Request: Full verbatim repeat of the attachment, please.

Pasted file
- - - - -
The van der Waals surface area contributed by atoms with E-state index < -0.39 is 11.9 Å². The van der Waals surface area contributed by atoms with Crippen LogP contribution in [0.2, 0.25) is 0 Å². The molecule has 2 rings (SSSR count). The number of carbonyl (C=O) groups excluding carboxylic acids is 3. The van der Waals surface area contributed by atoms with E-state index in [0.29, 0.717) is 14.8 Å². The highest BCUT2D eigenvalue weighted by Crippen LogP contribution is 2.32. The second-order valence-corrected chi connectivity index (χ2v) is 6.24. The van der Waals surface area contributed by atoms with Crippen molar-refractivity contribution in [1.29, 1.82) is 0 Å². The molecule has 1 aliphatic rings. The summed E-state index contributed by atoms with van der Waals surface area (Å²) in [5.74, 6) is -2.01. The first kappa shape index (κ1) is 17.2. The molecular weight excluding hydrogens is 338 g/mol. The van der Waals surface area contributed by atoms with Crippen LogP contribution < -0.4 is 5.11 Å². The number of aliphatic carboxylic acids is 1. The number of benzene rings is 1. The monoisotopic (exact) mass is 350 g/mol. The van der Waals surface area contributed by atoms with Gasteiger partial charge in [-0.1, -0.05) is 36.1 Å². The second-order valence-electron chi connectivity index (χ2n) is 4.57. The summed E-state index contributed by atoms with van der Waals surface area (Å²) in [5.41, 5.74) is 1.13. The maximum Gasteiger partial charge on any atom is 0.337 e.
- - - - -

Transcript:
The van der Waals surface area contributed by atoms with E-state index < -0.39 is 11.9 Å². The van der Waals surface area contributed by atoms with Crippen LogP contribution in [0.2, 0.25) is 0 Å². The molecule has 2 rings (SSSR count). The number of carbonyl (C=O) groups excluding carboxylic acids is 3. The van der Waals surface area contributed by atoms with E-state index in [0.29, 0.717) is 14.8 Å². The highest BCUT2D eigenvalue weighted by Crippen LogP contribution is 2.32. The second-order valence-corrected chi connectivity index (χ2v) is 6.24. The van der Waals surface area contributed by atoms with Crippen molar-refractivity contribution in [1.29, 1.82) is 0 Å². The molecule has 1 aliphatic rings. The summed E-state index contributed by atoms with van der Waals surface area (Å²) in [5.74, 6) is -2.01. The first kappa shape index (κ1) is 17.2. The molecular weight excluding hydrogens is 338 g/mol. The van der Waals surface area contributed by atoms with Crippen LogP contribution < -0.4 is 5.11 Å². The number of aliphatic carboxylic acids is 1. The number of benzene rings is 1. The monoisotopic (exact) mass is 350 g/mol. The van der Waals surface area contributed by atoms with Gasteiger partial charge in [-0.1, -0.05) is 36.1 Å². The second-order valence-electron chi connectivity index (χ2n) is 4.57. The summed E-state index contributed by atoms with van der Waals surface area (Å²) in [5.41, 5.74) is 1.13. The maximum Gasteiger partial charge on any atom is 0.337 e.